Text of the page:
My class used one of the activities in response to the Miraculous Journey of Edward Tulane. They drew a picture of Edward in the middle, then around the outside we did Edward's Perspective, Unanswered ?'s, Ethics (they could choose any part of the story where something was right/wrong), and the Big Idea (which for this story is a doozy). Then I held my breath! We have a lot of experience with the icons, however, I've never asked them to combine them like this before. I loved the outcome-some of them even got the very deep Big Idea of the story.

Thursday, November 25, 2010

Emphasizing Vocabulary

I think an effective grasp of vocabulary is one of the most important tools we can give our students. The better your vocabulary the better your reading fluency, comprehension and writing skills are. Some things I think we can do as teachers to encourage that knowledge in our students:

1) Don't refrain from using the BIG words. I know many teachers who edit themselves-they will say this test is "hard". I will say "difficult" or "challenging". The more often you use that higher-level vocab the more often you will hear it echoed back in your students' words.

2) Encourage your kids to ask when they don't know what a word means. I can read a sentence in a read-aloud and I expect the hands to go up because I know it's a new word for them. We work on strategies for figuring out the meaning, but I also think it's important that they understand that word before we move on.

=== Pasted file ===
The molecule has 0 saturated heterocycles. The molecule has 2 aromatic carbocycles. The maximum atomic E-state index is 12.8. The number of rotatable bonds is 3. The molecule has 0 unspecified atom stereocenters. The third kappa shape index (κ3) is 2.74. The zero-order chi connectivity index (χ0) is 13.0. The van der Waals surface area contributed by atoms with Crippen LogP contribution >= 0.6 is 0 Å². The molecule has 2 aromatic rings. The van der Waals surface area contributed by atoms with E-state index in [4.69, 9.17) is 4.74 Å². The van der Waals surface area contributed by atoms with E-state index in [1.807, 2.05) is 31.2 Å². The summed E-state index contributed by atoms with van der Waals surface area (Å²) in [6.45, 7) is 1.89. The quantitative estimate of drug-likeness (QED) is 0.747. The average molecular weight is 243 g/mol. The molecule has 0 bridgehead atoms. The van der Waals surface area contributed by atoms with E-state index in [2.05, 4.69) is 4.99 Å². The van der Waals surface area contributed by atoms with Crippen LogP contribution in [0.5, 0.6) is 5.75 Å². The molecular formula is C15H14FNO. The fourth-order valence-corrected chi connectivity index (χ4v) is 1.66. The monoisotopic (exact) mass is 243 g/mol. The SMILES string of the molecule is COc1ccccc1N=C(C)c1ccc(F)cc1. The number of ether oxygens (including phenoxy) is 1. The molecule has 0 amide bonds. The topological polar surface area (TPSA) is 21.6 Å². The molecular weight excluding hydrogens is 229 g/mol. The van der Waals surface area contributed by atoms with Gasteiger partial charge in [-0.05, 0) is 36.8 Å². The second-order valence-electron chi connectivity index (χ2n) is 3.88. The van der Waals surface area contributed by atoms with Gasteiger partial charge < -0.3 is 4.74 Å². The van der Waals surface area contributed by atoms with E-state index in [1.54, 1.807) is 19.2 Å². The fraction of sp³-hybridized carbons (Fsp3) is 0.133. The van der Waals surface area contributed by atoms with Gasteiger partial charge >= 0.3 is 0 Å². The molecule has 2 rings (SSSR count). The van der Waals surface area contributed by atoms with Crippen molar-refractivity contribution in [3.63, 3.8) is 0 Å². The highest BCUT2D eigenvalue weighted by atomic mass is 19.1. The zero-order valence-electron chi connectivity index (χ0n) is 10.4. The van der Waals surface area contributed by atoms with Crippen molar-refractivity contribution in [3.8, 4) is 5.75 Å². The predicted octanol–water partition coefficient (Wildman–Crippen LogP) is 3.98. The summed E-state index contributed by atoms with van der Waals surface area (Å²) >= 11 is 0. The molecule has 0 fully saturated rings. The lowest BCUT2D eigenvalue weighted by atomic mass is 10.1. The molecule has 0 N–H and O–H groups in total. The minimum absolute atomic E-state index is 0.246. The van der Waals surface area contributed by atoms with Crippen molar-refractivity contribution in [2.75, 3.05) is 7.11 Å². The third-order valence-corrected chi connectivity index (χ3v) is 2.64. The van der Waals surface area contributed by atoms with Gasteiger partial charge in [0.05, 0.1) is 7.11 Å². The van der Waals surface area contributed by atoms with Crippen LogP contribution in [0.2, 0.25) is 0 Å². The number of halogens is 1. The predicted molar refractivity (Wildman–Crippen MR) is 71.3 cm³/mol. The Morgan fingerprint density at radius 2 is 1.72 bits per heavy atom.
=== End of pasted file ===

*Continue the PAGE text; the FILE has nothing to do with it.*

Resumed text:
3) Read to them above their grade level. I heard this in a training once and have used that activity ever since-I find it to be extremely effective. We always have a chapter book going as a read-aloud-we read a chapter or so daily and it's my favorite time of day. Not only are they exposed to that upper-level vocab, they really have to listen for comprehension-no pictures.

4) Systematically teach vocab words. We do a word-of-the-day and I print out pictures that illustrate the meaning of the word. We will also often complete a Frayer Model in their Vocabulary Journals (examples below). I can't tell you how many times I am reading and they recognize a word we learned as our daily vocab word-they get so excited-"that was one of our words!".

5) Reward them for using their new words. Granted it's not always correct-after explaining the meaning of "sarcastic" one year, I had a student who would refer to saying the opposite of what you mean with a different tone as "psychotic". But they are taking the risk and trying to apply what they've learned-that should be encouraged.